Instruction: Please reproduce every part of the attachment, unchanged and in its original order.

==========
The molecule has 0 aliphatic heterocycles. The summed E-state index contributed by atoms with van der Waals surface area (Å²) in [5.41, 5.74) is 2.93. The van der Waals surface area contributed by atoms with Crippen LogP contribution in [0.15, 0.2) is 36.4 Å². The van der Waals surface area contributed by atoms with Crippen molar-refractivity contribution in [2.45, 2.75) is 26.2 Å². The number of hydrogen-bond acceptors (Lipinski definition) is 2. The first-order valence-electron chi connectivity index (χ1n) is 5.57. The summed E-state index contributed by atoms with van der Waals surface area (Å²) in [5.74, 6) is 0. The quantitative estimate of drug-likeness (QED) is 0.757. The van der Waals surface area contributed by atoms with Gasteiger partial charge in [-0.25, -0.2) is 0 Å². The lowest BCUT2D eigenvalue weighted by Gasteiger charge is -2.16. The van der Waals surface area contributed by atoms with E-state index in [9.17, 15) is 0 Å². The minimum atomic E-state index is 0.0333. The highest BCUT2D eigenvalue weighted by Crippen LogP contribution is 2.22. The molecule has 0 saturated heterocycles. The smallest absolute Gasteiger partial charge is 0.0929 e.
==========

The molecule has 0 aliphatic heterocycles. The summed E-state index contributed by atoms with van der Waals surface area (Å²) in [5.41, 5.74) is 2.93. The van der Waals surface area contributed by atoms with Crippen LogP contribution in [0.15, 0.2) is 36.4 Å². The van der Waals surface area contributed by atoms with Crippen molar-refractivity contribution in [2.45, 2.75) is 26.2 Å². The number of hydrogen-bond acceptors (Lipinski definition) is 2. The first-order valence-electron chi connectivity index (χ1n) is 5.57. The summed E-state index contributed by atoms with van der Waals surface area (Å²) in [5.74, 6) is 0. The quantitative estimate of drug-likeness (QED) is 0.757. The van der Waals surface area contributed by atoms with Gasteiger partial charge in [-0.25, -0.2) is 0 Å². The lowest BCUT2D eigenvalue weighted by Gasteiger charge is -2.16. The van der Waals surface area contributed by atoms with E-state index in [9.17, 15) is 0 Å². The minimum atomic E-state index is 0.0333. The highest BCUT2D eigenvalue weighted by Crippen LogP contribution is 2.22. The molecule has 0 saturated heterocycles. The smallest absolute Gasteiger partial charge is 0.0929 e.